The US Flag code is a set of guidelines, laws and etiquette norms that govern the handling of the US Flag.
The flag of the United States represents the country, so it is considered vitally important to accord it suitable dignity and respect. The US flag code primarily serves the purpose of ensuring that the flag is handled with appropriate decorum and not disrespected in any way.
Until 1923, there were no formal rules or regulations that governed the use and handling of the US flag. This changed on June 14, 1923 when more than 60 national groups and organizations came together at the National Flag Conference. The conference was also attended by the representatives of the Army and Navy. In fact, it was from the Army and Navy that the conference heavy borrowed when defining and adopting its Flag Code.
After the flag code had been adopted and in use for nearly two decades, U.S. Congress finally decided to formalize it. It passed a resolution on June 22, 1942 which adopted the Flag Code as a Public Law. This means that today, the Flag Code is a federal law.
The Flag Code contains important pointers on how to use, handle, store and dispose of a United States flag. For a start, it states that the U.S. flag shall not dip to any person or thing. If a flag is so tattered that it can’t be suitably used anymore, it must be disposed of in a dignified way. The flag can’t be for advertising and commercial purposes.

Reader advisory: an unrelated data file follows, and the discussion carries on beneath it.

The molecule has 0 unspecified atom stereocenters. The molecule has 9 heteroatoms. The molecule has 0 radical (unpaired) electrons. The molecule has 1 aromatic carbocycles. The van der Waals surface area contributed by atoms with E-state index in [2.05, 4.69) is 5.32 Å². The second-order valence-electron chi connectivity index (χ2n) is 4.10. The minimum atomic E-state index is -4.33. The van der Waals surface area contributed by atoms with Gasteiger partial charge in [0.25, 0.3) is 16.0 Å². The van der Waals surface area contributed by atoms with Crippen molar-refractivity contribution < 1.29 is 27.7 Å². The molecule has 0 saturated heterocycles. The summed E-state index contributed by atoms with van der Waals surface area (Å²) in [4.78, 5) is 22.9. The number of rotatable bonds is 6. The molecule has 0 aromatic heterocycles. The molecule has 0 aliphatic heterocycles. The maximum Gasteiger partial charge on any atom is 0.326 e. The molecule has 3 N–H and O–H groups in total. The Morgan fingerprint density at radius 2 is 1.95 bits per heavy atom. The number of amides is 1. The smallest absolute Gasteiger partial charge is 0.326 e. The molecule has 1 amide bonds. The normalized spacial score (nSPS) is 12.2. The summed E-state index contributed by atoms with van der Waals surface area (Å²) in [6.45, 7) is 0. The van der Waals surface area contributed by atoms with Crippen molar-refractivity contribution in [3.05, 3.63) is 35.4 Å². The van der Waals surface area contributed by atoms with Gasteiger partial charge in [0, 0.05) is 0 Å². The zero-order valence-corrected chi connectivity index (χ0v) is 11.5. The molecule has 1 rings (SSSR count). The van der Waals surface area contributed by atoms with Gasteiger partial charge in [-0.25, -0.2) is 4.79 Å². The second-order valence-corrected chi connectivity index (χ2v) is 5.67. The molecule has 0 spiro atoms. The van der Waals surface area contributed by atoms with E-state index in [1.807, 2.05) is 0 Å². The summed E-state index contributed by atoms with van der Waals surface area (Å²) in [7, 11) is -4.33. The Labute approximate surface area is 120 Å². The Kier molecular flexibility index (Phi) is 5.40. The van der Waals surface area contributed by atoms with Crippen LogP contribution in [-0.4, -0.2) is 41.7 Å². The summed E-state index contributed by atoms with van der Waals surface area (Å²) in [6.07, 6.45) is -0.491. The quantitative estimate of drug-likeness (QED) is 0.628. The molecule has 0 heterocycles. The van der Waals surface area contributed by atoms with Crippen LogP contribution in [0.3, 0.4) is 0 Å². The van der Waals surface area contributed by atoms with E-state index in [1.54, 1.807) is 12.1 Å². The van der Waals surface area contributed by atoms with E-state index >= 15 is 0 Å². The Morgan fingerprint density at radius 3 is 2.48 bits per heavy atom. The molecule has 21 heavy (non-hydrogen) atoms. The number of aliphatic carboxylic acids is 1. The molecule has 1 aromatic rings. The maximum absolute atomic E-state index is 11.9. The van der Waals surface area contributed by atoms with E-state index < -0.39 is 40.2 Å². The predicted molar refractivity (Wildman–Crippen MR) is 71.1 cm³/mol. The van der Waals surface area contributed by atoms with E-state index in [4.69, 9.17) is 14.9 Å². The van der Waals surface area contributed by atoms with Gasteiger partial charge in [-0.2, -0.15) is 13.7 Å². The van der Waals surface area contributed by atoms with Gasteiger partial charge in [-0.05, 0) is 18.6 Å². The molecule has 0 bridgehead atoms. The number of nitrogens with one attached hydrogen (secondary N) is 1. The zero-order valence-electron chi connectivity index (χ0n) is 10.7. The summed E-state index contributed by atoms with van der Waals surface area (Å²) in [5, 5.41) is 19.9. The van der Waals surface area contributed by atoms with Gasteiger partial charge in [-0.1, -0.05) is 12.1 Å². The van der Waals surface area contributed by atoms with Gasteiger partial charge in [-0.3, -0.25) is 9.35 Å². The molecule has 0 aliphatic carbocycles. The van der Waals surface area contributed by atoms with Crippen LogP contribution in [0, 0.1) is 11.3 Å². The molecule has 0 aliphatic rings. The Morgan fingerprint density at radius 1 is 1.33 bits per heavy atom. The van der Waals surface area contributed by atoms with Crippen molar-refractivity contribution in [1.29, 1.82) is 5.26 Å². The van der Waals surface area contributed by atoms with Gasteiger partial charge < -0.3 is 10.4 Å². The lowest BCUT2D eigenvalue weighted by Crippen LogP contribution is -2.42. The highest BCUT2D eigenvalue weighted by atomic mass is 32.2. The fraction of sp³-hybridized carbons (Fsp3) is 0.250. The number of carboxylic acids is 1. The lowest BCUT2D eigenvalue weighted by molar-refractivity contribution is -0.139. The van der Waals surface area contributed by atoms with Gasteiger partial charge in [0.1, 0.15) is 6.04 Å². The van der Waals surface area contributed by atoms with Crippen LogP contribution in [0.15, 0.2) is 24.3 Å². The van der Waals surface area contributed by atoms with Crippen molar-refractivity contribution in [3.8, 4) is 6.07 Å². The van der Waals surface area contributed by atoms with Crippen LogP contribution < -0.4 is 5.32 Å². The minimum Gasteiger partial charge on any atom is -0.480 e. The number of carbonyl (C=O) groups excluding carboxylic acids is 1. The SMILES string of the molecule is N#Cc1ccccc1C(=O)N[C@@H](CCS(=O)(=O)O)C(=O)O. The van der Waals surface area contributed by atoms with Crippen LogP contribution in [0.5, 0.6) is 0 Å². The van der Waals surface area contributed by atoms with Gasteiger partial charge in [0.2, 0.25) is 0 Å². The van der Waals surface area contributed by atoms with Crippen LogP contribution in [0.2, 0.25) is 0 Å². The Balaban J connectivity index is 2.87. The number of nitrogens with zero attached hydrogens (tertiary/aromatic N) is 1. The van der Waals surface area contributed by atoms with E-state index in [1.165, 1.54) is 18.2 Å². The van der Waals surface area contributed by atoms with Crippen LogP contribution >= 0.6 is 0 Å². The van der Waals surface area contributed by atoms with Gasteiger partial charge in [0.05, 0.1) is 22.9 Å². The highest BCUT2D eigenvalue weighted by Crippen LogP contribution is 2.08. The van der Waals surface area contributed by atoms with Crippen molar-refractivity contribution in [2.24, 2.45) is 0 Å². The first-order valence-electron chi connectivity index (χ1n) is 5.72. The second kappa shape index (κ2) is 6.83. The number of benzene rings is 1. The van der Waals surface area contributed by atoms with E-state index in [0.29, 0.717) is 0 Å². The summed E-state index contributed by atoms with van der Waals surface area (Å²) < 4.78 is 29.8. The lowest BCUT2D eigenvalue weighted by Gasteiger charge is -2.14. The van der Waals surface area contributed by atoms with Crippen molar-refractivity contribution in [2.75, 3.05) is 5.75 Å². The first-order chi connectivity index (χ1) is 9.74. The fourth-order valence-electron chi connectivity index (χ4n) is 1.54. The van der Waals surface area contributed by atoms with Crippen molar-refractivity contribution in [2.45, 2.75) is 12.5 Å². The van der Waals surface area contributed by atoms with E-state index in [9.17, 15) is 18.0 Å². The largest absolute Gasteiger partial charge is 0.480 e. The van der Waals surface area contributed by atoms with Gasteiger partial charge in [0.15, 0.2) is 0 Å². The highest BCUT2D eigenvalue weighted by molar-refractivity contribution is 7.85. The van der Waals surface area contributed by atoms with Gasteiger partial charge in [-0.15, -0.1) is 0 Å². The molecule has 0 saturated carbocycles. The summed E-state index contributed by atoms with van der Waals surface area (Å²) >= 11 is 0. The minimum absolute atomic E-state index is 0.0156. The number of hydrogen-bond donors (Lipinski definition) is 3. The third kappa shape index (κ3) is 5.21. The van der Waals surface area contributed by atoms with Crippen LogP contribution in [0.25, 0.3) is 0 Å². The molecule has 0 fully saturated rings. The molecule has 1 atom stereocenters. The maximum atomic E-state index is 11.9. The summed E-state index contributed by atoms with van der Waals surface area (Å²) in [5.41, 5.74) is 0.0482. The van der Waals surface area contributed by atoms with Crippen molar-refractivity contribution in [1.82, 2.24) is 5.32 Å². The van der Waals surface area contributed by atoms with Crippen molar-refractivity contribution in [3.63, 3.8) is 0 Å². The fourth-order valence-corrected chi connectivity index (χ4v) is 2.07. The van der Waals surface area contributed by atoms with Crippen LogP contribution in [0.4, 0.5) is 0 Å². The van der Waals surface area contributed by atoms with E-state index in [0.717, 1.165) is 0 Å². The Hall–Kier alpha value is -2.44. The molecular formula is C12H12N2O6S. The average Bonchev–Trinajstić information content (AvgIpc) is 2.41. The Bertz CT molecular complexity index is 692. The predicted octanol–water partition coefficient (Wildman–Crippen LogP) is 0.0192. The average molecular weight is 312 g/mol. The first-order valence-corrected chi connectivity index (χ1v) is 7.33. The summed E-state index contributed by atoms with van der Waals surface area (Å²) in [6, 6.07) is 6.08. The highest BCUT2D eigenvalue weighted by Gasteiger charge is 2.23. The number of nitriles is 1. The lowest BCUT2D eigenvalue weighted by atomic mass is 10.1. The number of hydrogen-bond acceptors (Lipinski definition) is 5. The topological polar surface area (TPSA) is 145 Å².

The code also prohibits the use of the flag on any costume, unless it is the uniform of patriotic organizations or state organs such as the military, the police and the firefighting department. The code also strictly prohibits ever displaying the flag upside down, except in times of great danger and distress. As per the Flag Code, the United States must always fall freely and not touch anything beneath it, so that it is sufficiently elevated.
A part of the Flag Code defines the penalty for the desecration or disrespect of the American flag. However, this penalty is not actually implemented. In the past, the United States Supreme Court has ruled more than once that such a penalty is not actually constitutional. This is why the penalty as defined in the Flag Code is not enforced today. Instead, individual states have their own laws regarding the deliberate desecration, burning or destruction of the U.S. flag.
Over the course of its existence, the code has been repeatedly modified. One of these modifications changed the flag salute from the Bellamy salute to the hand-over-heart salute. More recently, other modifications have been made to the U.S. Flag code for practical reasons. One notable modification came in 2007. As per this modification, the U.S. flag shall fly at half-staff to mourn the death of a member of the armed forces who had died on active duty.